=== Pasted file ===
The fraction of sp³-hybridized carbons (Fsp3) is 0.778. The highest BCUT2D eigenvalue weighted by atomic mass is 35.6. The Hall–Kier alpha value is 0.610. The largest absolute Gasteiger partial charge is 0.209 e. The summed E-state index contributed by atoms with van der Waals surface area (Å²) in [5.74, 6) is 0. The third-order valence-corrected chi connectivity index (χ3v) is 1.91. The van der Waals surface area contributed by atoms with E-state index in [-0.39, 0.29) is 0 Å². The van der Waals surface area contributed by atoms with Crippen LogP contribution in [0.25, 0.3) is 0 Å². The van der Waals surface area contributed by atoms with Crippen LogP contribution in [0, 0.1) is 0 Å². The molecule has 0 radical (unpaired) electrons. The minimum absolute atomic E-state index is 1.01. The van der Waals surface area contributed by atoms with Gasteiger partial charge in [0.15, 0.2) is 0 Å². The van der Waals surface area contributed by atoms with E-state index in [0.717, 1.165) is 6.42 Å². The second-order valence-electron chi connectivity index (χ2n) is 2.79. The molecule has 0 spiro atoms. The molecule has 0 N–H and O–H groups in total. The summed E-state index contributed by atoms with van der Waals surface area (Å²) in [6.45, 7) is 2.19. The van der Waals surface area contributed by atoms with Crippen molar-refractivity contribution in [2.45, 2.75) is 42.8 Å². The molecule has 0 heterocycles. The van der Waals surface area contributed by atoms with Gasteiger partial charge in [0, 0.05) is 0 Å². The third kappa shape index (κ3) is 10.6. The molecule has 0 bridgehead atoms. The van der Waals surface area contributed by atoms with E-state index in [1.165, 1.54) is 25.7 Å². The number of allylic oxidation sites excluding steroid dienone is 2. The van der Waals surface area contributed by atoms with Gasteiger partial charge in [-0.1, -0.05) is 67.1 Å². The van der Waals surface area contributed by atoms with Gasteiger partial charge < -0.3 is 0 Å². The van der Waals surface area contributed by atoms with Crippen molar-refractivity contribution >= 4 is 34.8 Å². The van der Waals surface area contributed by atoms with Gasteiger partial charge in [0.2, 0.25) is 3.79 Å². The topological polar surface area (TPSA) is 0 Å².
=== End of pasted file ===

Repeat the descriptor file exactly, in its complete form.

The fraction of sp³-hybridized carbons (Fsp3) is 0.778. The highest BCUT2D eigenvalue weighted by atomic mass is 35.6. The Hall–Kier alpha value is 0.610. The largest absolute Gasteiger partial charge is 0.209 e. The summed E-state index contributed by atoms with van der Waals surface area (Å²) in [5.74, 6) is 0. The third-order valence-corrected chi connectivity index (χ3v) is 1.91. The van der Waals surface area contributed by atoms with E-state index in [-0.39, 0.29) is 0 Å². The van der Waals surface area contributed by atoms with Crippen LogP contribution in [0.25, 0.3) is 0 Å². The van der Waals surface area contributed by atoms with Crippen LogP contribution in [0, 0.1) is 0 Å². The molecule has 0 radical (unpaired) electrons. The minimum absolute atomic E-state index is 1.01. The van der Waals surface area contributed by atoms with Gasteiger partial charge in [0.15, 0.2) is 0 Å². The van der Waals surface area contributed by atoms with E-state index in [0.717, 1.165) is 6.42 Å². The second-order valence-electron chi connectivity index (χ2n) is 2.79. The molecule has 0 spiro atoms. The molecule has 0 N–H and O–H groups in total. The summed E-state index contributed by atoms with van der Waals surface area (Å²) in [6.45, 7) is 2.19. The van der Waals surface area contributed by atoms with Crippen molar-refractivity contribution in [2.45, 2.75) is 42.8 Å². The molecule has 0 heterocycles. The van der Waals surface area contributed by atoms with Gasteiger partial charge in [0, 0.05) is 0 Å². The third kappa shape index (κ3) is 10.6. The molecule has 0 bridgehead atoms. The van der Waals surface area contributed by atoms with E-state index in [1.165, 1.54) is 25.7 Å². The number of allylic oxidation sites excluding steroid dienone is 2. The van der Waals surface area contributed by atoms with Gasteiger partial charge in [-0.1, -0.05) is 67.1 Å². The van der Waals surface area contributed by atoms with Gasteiger partial charge < -0.3 is 0 Å². The van der Waals surface area contributed by atoms with Crippen molar-refractivity contribution >= 4 is 34.8 Å². The van der Waals surface area contributed by atoms with Gasteiger partial charge in [0.2, 0.25) is 3.79 Å². The topological polar surface area (TPSA) is 0 Å².